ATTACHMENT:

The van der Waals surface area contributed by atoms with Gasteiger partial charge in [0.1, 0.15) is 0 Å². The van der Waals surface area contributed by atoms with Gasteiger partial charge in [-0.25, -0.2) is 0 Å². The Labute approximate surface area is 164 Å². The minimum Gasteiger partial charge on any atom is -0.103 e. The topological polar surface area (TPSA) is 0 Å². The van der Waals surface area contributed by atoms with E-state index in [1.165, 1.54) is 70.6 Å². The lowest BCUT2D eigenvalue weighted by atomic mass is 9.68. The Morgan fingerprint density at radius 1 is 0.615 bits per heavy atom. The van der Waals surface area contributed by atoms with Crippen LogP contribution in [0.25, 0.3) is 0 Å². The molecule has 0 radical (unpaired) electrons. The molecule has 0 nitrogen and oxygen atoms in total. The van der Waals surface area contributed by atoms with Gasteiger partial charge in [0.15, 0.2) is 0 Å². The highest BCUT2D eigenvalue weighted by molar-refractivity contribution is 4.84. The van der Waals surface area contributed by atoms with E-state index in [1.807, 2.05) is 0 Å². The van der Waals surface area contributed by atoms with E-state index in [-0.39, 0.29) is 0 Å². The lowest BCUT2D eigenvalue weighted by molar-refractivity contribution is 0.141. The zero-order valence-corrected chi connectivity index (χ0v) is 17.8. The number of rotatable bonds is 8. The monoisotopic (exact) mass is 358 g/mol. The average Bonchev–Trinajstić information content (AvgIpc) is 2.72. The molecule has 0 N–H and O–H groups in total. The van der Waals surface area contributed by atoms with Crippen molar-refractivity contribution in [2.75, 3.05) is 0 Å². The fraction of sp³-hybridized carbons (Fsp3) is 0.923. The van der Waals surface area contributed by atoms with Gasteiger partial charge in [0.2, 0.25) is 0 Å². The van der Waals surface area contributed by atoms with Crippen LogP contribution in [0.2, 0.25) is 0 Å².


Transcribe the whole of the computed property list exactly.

The van der Waals surface area contributed by atoms with Gasteiger partial charge in [0.1, 0.15) is 0 Å². The van der Waals surface area contributed by atoms with Gasteiger partial charge in [-0.25, -0.2) is 0 Å². The Labute approximate surface area is 164 Å². The minimum Gasteiger partial charge on any atom is -0.103 e. The topological polar surface area (TPSA) is 0 Å². The van der Waals surface area contributed by atoms with E-state index in [1.165, 1.54) is 70.6 Å². The lowest BCUT2D eigenvalue weighted by atomic mass is 9.68. The Morgan fingerprint density at radius 1 is 0.615 bits per heavy atom. The van der Waals surface area contributed by atoms with Crippen LogP contribution in [0.25, 0.3) is 0 Å². The molecule has 0 radical (unpaired) electrons. The molecule has 0 nitrogen and oxygen atoms in total. The van der Waals surface area contributed by atoms with Gasteiger partial charge in [0.15, 0.2) is 0 Å². The highest BCUT2D eigenvalue weighted by molar-refractivity contribution is 4.84. The van der Waals surface area contributed by atoms with E-state index in [1.807, 2.05) is 0 Å². The van der Waals surface area contributed by atoms with E-state index in [-0.39, 0.29) is 0 Å². The lowest BCUT2D eigenvalue weighted by molar-refractivity contribution is 0.141. The zero-order valence-corrected chi connectivity index (χ0v) is 17.8. The number of rotatable bonds is 8. The monoisotopic (exact) mass is 358 g/mol. The average Bonchev–Trinajstić information content (AvgIpc) is 2.72. The molecule has 0 N–H and O–H groups in total. The van der Waals surface area contributed by atoms with Crippen molar-refractivity contribution in [2.75, 3.05) is 0 Å². The fraction of sp³-hybridized carbons (Fsp3) is 0.923. The van der Waals surface area contributed by atoms with Gasteiger partial charge in [0.2, 0.25) is 0 Å². The van der Waals surface area contributed by atoms with Crippen LogP contribution in [0.2, 0.25) is 0 Å².